Stabilize your lumbar vertebrae during abdominal strengthening

Fred Bender | | comments: 0

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The majority of lower back problems I see in my back classes results from compression of the lumbar discs. Therefore, I focus on three main areas to reduce compression in that region:

  • Core abdominal strengthening
  • Hamstring stretching
  • Hip movement

When it comes to abdominal strengthening, there is a wide range of possible exercises one can do, but most risk arching the lower back which may compress the lumbar vertebrae even further. Practicing abdominal strengtheners in a supine position on the floor allows the floor to assist in lumbar stabilisation and provides a clear reference point as to whether one is arching the lower back or not in the execution of them.

Core strengthener 1

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In the above sequence, keeping the knees bent throughout the movement reduces the load upon the abdominal muscles as they draw the legs in to the chest and then control their descent back down with eccentric contraction. Even so, the movement back to the floor is likely to arch the lower back unless one makes a concerted effort to actively press the lower back down. This effort requires both abdominal strengthening and posterior pelvic tilting.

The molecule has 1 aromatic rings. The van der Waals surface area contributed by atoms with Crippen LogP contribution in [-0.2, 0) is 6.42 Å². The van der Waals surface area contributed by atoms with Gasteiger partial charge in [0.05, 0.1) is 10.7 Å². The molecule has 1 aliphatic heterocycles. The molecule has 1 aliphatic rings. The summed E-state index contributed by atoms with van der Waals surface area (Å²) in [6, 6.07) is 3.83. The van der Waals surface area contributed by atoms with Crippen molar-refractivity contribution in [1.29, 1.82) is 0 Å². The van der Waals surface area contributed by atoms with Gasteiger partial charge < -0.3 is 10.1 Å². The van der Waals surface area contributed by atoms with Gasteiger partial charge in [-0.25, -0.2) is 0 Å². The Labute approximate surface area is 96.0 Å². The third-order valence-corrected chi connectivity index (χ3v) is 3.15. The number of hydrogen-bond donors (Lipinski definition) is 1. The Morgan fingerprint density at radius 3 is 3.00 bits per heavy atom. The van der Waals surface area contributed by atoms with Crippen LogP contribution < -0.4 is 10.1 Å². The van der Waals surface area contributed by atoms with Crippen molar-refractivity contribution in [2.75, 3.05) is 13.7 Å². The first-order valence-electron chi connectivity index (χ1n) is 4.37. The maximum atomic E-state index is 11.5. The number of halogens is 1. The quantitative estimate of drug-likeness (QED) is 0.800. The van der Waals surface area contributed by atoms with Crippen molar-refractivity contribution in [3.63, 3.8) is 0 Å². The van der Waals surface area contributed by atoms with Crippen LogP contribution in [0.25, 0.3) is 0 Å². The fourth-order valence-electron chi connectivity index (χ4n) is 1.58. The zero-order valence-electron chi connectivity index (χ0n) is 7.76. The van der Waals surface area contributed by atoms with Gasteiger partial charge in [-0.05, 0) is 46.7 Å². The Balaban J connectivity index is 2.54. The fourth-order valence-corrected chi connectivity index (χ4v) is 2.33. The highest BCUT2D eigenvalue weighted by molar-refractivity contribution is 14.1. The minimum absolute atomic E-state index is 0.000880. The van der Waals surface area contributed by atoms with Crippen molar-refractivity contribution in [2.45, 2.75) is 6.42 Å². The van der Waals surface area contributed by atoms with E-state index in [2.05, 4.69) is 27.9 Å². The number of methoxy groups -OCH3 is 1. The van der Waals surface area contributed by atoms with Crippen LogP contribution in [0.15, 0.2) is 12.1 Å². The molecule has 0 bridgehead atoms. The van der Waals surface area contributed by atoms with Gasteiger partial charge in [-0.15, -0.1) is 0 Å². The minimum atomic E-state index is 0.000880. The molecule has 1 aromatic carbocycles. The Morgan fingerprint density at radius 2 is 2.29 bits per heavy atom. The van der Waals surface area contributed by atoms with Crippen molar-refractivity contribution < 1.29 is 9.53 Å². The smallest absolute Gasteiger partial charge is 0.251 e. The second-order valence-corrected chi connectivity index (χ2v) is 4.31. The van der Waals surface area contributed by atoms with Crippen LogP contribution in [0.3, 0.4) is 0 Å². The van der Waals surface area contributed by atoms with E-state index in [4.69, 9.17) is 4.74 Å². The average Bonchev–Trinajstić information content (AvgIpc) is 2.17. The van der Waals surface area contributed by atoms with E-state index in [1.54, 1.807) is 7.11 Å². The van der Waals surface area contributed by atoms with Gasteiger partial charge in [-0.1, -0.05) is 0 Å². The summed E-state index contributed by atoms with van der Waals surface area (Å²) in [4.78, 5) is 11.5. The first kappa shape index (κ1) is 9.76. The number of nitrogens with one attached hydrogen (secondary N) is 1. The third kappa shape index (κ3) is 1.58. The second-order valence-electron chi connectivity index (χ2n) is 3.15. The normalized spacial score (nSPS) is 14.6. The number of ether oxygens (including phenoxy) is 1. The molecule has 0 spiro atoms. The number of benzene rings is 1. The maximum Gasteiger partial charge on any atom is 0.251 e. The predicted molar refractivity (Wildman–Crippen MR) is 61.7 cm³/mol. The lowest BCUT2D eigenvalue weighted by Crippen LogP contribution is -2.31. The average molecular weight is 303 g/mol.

In the above practice, stabilizing the lumbar vertebrae is more important than the actual movement of the legs. In cases of lordosis, where there is an excessive arch of the lower back, it is virtually impossible to return the feet all the way to the floor while maintaining the back completely flat. No problem. The beauty of this practice is that one doesn’t need to reach the floor. One can simply move back and forth within the range of motion that allows the lower back to remain completely flat. Core strengthening achieved safely with the least amount of compression to the lumbar discs!

Core strengthener 2

back pain

In the above practice, the movement of the leg away from the core risks bringing the lumbar vertebrae into an arched position. By maintaining the lower back flat during the outward movement of the leg, one engages the core abdominal muscles while stabilizing the lumbar vertebrae at the same time.

For those with a large arch, as is the case with lordosis, it will be extremely difficult to maintain the back completely flat. However, one can vary the angle of the extended leg. Extending the leg more vertically for someone with lordosis allows one to maintain the lower back stabilized on the floor while still engaging the core abdominals. In addition, one can regulate whether the leg is extended completely or only slightly (as shown) which will allow one to fine-tune the abdominal work safely.

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Other blog posts:

Bending with back pain
The impact of tight hamstrings on the lower back
A breathing exercise for back pain

The second main area that we focus on in the lower back yoga class is lengthening tight hamstring muscles. To stay informed when new posts are published, please visit and like our Facebook page.

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